Ecological Measurement of Powered Wheelchair Mobility and Driving Performance using Event-driven Identification and Classification Methods

Patrick Boissy1-2 , PhD, Mathieu Hamel1, PEng, MSc, Philippe Archambault3 , OT(C), PhD, and François Routhier4-5 , PEng, PhD

1-Research Centre on Aging, Sherbrooke, Canada, 2-Dept. Kinesiology, Sherbrooke University, 3-School of Physical & Occupational Therapy, McGill University, 4-Montréal Geriatric University Institute, Research Centre; 5-Dalhousie University, Physical Medicine and Rehabilitation.


This paper proposes a measurement approach to characterize, under real life conditions, powered wheelchair (PW) mobility and driving performance. Our approach, under development, combines data logging of multiple sensor sources over long periods of time, and event identification and classification methods based on fuzzy logic to establish the mobility and driving performance profile of PW users. Initial experiments with a prototype system are reported and the results demonstrate the feasibility of identifying events such as unsafe collisions using the accelerometer data. The long term vision of this project is then discussed. It is expected that our PW monitoring system will facilitate, through individualized skill training and personalized adjustments, the use and impact of PW in people with locomotor impairments.


Powered wheelchair, wheeled mobility, ecological settings, monitoring system, event identification.


Mobility is an important factor for the social participation and quality of life of individuals. For people who live with locomotor impairments, optimal use of assistive devices such as wheelchair can facilitate mobility [1, 2]. To improve manual or powered wheelchair skills, but also wheelchair design in terms of safety and performance, a better characterization of wheelchair users’ driving behavior is required, in various real and ecological indoor and outdoor settings. While monitoring systems for manual wheelchair users have been proposed [3, 4], none currently exists for powered wheelchair (PW) users. PW use can be observed from a “macroscopic” point of view, i.e. the distance traveled, the mean speed, and the position in the environment. It can however also be seen from a “microscopic” perspective, i.e. the user’s behavior during a key event or immediately preceding it, such as striking a wall, rolling over a door threshold, overcoming a pothole and ascending a slope. The purpose of this project is to develop a monitoring system that can take into consideration both level of analysis to characterize mobility and driving performance of PW users.


The long term vision of this project is: 1) to develop and validate an innovative research methodology that is appropriate for use in community-based research on various aspects of PW use, 2) to provide insights from the ecological use of PWs in order to establish guidelines for PW design and prescription, and ultimately 3) to provide monitoring tools to facilitate and optimize, through individualized skills training and personalized adjustments of PW features, the use and impact of PW in people with locomotor impairments. This paper presents an overview of the monitoring system, some validation data and the planned analyses of the collected signals.


Figure 1 illustrates the different components of the PW monitoring system. The sensors allow for the measurements of user action, wheelchair position, speed, rotation and acceleration. Figure 1: Monitoring system (Click for larger view)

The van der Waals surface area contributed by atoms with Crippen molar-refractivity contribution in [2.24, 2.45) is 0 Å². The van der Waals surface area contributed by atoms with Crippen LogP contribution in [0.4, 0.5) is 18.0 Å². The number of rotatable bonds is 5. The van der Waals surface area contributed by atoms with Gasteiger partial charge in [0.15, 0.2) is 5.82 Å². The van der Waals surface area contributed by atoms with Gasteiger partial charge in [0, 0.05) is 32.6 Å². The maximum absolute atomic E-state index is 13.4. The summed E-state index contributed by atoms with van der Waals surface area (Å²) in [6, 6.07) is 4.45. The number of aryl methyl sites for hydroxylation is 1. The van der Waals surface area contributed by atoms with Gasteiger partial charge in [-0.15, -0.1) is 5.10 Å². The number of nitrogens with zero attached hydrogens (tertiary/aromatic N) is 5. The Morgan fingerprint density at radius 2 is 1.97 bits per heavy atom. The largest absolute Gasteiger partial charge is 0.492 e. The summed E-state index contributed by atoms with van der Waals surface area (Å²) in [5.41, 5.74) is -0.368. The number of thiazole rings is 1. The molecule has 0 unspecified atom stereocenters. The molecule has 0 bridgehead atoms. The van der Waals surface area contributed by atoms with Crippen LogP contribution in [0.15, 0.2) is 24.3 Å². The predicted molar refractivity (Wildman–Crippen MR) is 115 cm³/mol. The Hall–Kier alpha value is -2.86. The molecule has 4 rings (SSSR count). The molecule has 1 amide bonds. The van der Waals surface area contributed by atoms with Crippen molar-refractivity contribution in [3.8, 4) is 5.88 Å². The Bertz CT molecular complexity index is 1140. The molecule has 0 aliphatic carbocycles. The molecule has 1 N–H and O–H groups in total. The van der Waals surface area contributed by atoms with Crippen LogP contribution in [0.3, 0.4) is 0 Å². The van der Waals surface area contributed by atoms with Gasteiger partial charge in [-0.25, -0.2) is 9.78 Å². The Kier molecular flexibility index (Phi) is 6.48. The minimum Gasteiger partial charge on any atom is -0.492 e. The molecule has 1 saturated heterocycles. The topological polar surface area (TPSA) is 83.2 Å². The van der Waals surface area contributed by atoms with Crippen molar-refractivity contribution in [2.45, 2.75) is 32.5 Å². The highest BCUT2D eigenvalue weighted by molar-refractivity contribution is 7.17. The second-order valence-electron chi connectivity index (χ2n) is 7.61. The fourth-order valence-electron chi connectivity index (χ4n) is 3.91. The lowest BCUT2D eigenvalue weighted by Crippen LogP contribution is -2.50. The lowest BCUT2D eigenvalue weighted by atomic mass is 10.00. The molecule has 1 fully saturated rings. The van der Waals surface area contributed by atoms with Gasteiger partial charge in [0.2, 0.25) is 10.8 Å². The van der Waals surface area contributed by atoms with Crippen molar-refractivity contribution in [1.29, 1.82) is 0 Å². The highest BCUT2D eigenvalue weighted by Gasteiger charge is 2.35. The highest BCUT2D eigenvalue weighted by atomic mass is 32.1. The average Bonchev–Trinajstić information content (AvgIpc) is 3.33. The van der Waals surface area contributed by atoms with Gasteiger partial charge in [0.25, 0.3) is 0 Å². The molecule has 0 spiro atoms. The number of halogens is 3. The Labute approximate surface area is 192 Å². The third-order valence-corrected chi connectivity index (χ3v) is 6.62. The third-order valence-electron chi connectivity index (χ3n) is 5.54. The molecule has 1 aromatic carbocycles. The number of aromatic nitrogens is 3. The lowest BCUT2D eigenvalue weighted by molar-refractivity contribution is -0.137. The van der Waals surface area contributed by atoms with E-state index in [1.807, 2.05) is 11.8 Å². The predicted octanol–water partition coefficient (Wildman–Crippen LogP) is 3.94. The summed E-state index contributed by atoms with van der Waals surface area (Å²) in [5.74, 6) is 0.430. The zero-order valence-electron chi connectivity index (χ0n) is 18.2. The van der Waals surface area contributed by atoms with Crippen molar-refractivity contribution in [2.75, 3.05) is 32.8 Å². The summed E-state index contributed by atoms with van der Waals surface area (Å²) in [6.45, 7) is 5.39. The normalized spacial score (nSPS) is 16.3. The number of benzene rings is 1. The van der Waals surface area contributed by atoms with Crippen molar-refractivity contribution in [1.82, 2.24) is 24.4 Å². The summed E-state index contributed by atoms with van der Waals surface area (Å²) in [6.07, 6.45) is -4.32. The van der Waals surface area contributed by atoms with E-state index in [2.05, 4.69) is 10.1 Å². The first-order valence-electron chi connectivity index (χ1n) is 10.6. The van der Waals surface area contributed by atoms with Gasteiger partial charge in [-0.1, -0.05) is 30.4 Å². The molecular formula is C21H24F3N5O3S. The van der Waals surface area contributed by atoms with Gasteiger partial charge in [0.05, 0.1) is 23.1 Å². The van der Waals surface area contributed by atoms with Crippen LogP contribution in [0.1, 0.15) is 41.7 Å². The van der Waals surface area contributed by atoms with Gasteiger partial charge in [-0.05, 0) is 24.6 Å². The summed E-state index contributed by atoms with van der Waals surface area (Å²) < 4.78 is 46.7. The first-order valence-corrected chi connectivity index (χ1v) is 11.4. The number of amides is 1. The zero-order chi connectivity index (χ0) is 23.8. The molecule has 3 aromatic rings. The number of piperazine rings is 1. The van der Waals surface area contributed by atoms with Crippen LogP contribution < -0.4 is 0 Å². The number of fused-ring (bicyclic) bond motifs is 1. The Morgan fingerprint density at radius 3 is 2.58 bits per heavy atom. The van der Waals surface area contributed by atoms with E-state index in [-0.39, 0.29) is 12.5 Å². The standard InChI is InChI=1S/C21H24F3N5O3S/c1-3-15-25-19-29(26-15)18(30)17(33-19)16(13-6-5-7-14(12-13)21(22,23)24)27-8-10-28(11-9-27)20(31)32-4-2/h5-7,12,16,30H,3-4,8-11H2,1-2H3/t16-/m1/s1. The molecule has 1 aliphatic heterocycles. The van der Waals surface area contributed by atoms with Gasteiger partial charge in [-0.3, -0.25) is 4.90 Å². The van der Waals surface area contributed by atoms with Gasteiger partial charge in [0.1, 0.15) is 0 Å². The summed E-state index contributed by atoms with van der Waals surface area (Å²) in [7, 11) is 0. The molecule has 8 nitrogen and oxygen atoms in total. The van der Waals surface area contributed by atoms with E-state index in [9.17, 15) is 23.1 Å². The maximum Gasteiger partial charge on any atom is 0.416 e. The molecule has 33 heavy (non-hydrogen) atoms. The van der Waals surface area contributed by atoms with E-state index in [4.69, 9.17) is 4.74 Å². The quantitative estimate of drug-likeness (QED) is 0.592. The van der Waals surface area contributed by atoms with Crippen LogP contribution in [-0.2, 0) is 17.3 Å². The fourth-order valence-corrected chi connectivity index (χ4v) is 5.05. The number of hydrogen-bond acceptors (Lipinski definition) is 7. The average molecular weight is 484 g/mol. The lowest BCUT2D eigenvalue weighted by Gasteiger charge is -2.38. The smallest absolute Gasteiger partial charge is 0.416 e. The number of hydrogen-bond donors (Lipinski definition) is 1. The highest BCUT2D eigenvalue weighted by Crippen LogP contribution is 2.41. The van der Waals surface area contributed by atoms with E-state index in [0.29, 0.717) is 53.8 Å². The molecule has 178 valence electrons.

The proposed approach is based on analytical methods developed previously on fall detection and activity monitoring using wearable sensors and artificial intelligence [5, 6]. The application of this methodology to PW monitoring is under development and the proof-of-concept for its use is ongoing. A monitoring system comprised of multiple sensors connected to a tablet PC (Iotronix) through a 16 channels A/D card (National Instrument DaqCard 6024E) is used to record data continuously from the PW (Figure 1). The sensors used in the monitoring system consist of two 2g tri-axial accelerometers positioned in the front and rear of the PW; one 2 axis gyroscope positioned in the rear of the PW; a 16 signals GPS receiver, an optical wheel encoder positioned on one of the rear wheel of the PW; a current probe connected to the power source of the wheelchair; X and Y command signals from the wheelchair controller, an force sensitive resistor positioned under the seat of the PW and finally a webcam streaming video at 4 frames per second. The webcam will be used as a confirmatory measure for the field testing of the identification and classification methods (see below). Sensors are powered by the A/D card. The tablet PC is connected to the power source of the wheelchair, and it runs a dedicated data acquisition software (Labview) that samples the data from the sensors at 250 Hz and stores them on the Tablet PC. Data are segmented as individual 8 minutes recordings. The time limit of the data acquisition is dependent on hard drive space (60 Gb) and conditional on the availability of power from the PW battery to the Tablet PC. Preliminary tests show a theoretical autonomy of >4 weeks of continuous recordings (Storage rate: 1 Mb/min or 10 Gb/week). The total estimated price of the system is approximately $5,500 (CDN) with 2/3 of the cost associated with the data acquisition platform used.

Figure 2 presents a framework allowing for the identification (by type) and classification (by severity or quantity) of events. Panel 3 shows how data from the front and rear accelerometers in particular, together with data from the other sensors, can be used to identify an unsafe impact. Figure 2: Event driven identification and classification methods (Click for larger view)